• Compositional grading in an similar to 3.24 Ga impact-produced spherule bed, Barberton greenstone belt, South Africa: A key to impact plume evolution SOUTH AFRICAN JOURNAL OF GEOLOGY Krull-Davatzes, A. E., Lowe, D. R., Byerly, G. R. 2006; 109 (1-2): 233-244
  • The origin of carbonaceous matter in pre-3.0 Ga greenstone terrains: A review and new evidence from the 3.42 Ga Buck Reef Chert EARTH-SCIENCE REVIEWS Tice, M. M., Lowe, D. R. 2006; 76 (3-4): 259-300
  • Stable isotope and rare earth element evidence for recent ironstone pods within the Archean Barberton greenstone belt, South Africa GEOCHIMICA ET COSMOCHIMICA ACTA Hren, M. T., Lowe, D. R., Tice, M. M., Byerly, G., CHAMBERLAIN, C. P. 2006; 70 (6): 1457-1470
  • Hydrogen-based carbon fixation in the earliest known photosynthetic organisms GEOLOGY Tice, M. M., Lowe, D. R. 2006; 34 (1): 37-40

    View details for DOI 10.1130/G22012.1

    View details for Web of Science ID 000234582100012

  • Iron and manganese minerals from South African ironstone deposits PHYSICA SCRIPTA Roy, A., Byerly, G. R., Lowe, D. R., Walsh, M. W., Bianchetti, C. 2005; T115: 918-920
  • Textural trends in turbidites and slurry beds from the Oligocene flysch of the East Carpathians, Romania SEDIMENTOLOGY Sylvester, Z., Lowe, D. R. 2004; 51 (5): 945-972
  • Geologic evidence for Archean atmospheric and climatic evolution: Fluctuating levels of CO2, CH4, and O-2, with an overriding tectonic control GEOLOGY Lowe, D. R., Tice, M. M. 2004; 32 (6): 493-496

    View details for DOI 10.1130/G20342.1

    View details for Web of Science ID 000221849500008

  • Depositional processes of the gravelly debris flow deposits, South Dolomite alluvial fan, Owens Valley, California GEOSCIENCES JOURNAL Kim, B. C., Lowe, D. R. 2004; 8 (2): 153-170
  • A lower limit for atmospheric carbon dioxide levels 3.2 billion years ago NATURE Hessler, A. M., Lowe, D. R., Jones, R. L., Bird, D. K. 2004; 428 (6984): 736-738

    Abstract

    The quantification of greenhouse gases present in the Archaean atmosphere is critical for understanding the evolution of atmospheric oxygen, surface temperatures and the conditions for life on early Earth. For instance, it has been argued that small changes in the balance between two potential greenhouse gases, carbon dioxide and methane, may have dictated the feedback cycle involving organic haze production and global cooling. Climate models have focused on carbon dioxide as the greenhouse gas responsible for maintaining above-freezing surface temperatures during a time of low solar luminosity. However, the analysis of 2.75-billion-year (Gyr)-old palaeosols--soil samples preserved in the geologic record--have recently provided an upper constraint on atmospheric carbon dioxide levels well below that required in most climate models to prevent the Earth's surface from freezing. This finding prompted many to look towards methane as an additional greenhouse gas to satisfy climate models. Here we use model equilibrium reactions for weathering rinds on 3.2-Gyr-old river gravels to show that the presence of iron-rich carbonate relative to common clay minerals requires a minimum partial pressure of carbon dioxide several times higher than present-day values. Unless actual carbon dioxide levels were considerably greater than this, climate models predict that additional greenhouse gases would still need to have a role in maintaining above-freezing surface temperatures.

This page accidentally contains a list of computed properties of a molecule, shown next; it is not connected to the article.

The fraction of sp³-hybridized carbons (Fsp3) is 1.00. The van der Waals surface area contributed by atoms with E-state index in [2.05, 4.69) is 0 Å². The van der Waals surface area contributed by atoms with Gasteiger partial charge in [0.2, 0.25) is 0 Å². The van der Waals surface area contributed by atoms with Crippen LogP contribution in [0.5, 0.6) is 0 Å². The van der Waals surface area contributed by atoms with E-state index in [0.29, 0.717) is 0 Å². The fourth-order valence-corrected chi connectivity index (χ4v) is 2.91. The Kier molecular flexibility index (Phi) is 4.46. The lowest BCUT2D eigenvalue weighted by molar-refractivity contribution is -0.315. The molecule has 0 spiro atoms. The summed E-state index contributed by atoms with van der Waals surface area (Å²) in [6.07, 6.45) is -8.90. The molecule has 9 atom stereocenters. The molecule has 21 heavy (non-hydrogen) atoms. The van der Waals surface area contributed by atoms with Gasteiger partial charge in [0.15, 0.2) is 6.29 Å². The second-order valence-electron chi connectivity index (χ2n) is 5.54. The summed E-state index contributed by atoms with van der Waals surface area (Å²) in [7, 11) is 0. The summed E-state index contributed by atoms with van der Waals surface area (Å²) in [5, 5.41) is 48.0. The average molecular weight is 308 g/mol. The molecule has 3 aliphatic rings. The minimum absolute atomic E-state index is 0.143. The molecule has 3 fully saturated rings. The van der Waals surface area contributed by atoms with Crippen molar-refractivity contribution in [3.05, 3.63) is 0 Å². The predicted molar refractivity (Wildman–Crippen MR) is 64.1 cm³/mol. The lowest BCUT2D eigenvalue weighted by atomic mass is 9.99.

View details for DOI 10.1038/nature02471

    View details for Web of Science ID 000220823800035

    View details for PubMedID 15085128

  • Deep-water sandstones: Submarine canyon to basin plain western California Pacific Section AAPG and AAPG, Pacific Section AAPG Publication GB Lowe, D. R. 2004; 79
  • Thermal history of the 3.5-3.2 Ga Onverwacht and Fig Tree Groups, Barberton greenstone belt, South Africa, inferred by Raman microspectroscopy of carbonaceous material GEOLOGY Tice, M. M., Bostick, B. C., Lowe, D. R. 2004; 32 (1): 37-40

    View details for DOI 10.1130/G19915.1

    View details for Web of Science ID 000188253800010

  • Photosynthetic microbial mats in the 3 in the 3,416-Myr-old ocean Nature Tice, M. M., Lowe, D. R. 2004; 431: 549-552
  • Ironstone pods in the Archean Barberton greenstone belt, South Africa: Earth's oldest seafloor hydrothermal vents reinterpreted as Quaternary subaerial (Spring) Geology Online Forum Lowe, D. R., Byerly, G. R. 2004: e69
  • Microstructure of high-temperature (> 73 degrees C) siliceous sinter deposited around hot springs and geysers, Yellowstone National Park: the role of biological and abiological processes in sedimentation CANADIAN JOURNAL OF EARTH SCIENCES Lowe, D. R., Braunstein, D. 2003; 40 (11): 1611-1642

    View details for DOI 10.1139/E03-066

    View details for Web of Science ID 000187035200012

  • Ironstone pods in the Archean Barberton greenstone belt, South Africa: Earth's oldest seafloor hydrothermal vents reinterpreted as Quaternary subaerial springs GEOLOGY Lowe, D. R., Byerly, G. R. 2003; 31 (10): 909-912